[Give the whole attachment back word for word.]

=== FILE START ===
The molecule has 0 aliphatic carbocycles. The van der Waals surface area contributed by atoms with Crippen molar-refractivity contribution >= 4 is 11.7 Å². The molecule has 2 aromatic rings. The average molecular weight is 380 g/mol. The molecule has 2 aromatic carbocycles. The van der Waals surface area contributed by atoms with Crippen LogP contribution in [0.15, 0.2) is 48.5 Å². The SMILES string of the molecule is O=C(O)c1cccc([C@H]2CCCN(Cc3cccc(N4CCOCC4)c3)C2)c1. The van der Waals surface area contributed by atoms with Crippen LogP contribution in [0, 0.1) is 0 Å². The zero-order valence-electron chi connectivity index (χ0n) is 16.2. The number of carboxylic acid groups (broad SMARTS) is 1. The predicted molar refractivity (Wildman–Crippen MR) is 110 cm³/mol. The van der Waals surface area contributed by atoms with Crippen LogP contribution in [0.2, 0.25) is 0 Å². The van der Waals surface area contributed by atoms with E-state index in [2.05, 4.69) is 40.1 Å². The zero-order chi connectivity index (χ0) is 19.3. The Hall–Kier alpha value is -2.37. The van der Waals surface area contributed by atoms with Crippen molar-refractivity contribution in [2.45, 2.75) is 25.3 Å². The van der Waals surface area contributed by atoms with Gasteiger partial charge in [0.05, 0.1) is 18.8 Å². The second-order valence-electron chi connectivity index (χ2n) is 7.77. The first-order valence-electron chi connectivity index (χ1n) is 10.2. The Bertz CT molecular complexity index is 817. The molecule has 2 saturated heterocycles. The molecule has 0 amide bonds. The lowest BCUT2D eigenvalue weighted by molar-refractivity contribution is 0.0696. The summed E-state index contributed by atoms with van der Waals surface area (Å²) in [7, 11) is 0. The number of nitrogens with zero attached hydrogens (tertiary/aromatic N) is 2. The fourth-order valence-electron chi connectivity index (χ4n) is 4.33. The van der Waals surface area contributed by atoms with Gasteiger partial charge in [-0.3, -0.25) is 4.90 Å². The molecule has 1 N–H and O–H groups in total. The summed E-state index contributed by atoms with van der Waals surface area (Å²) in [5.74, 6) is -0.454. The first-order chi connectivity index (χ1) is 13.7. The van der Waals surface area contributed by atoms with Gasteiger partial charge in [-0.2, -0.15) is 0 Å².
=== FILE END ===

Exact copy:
The molecule has 0 aliphatic carbocycles. The van der Waals surface area contributed by atoms with Crippen molar-refractivity contribution >= 4 is 11.7 Å². The molecule has 2 aromatic rings. The average molecular weight is 380 g/mol. The molecule has 2 aromatic carbocycles. The van der Waals surface area contributed by atoms with Crippen LogP contribution in [0.15, 0.2) is 48.5 Å². The SMILES string of the molecule is O=C(O)c1cccc([C@H]2CCCN(Cc3cccc(N4CCOCC4)c3)C2)c1. The van der Waals surface area contributed by atoms with Crippen LogP contribution in [0, 0.1) is 0 Å². The zero-order valence-electron chi connectivity index (χ0n) is 16.2. The number of carboxylic acid groups (broad SMARTS) is 1. The predicted molar refractivity (Wildman–Crippen MR) is 110 cm³/mol. The van der Waals surface area contributed by atoms with Crippen LogP contribution in [0.2, 0.25) is 0 Å². The van der Waals surface area contributed by atoms with E-state index in [2.05, 4.69) is 40.1 Å². The zero-order chi connectivity index (χ0) is 19.3. The Hall–Kier alpha value is -2.37. The van der Waals surface area contributed by atoms with Crippen molar-refractivity contribution in [2.45, 2.75) is 25.3 Å². The van der Waals surface area contributed by atoms with Gasteiger partial charge in [0.05, 0.1) is 18.8 Å². The second-order valence-electron chi connectivity index (χ2n) is 7.77. The first-order valence-electron chi connectivity index (χ1n) is 10.2. The Bertz CT molecular complexity index is 817. The molecule has 2 saturated heterocycles. The molecule has 0 amide bonds. The lowest BCUT2D eigenvalue weighted by molar-refractivity contribution is 0.0696. The summed E-state index contributed by atoms with van der Waals surface area (Å²) in [7, 11) is 0. The number of nitrogens with zero attached hydrogens (tertiary/aromatic N) is 2. The fourth-order valence-electron chi connectivity index (χ4n) is 4.33. The van der Waals surface area contributed by atoms with Gasteiger partial charge in [-0.3, -0.25) is 4.90 Å². The molecule has 1 N–H and O–H groups in total. The summed E-state index contributed by atoms with van der Waals surface area (Å²) in [5.74, 6) is -0.454. The first-order chi connectivity index (χ1) is 13.7. The van der Waals surface area contributed by atoms with Gasteiger partial charge in [-0.2, -0.15) is 0 Å².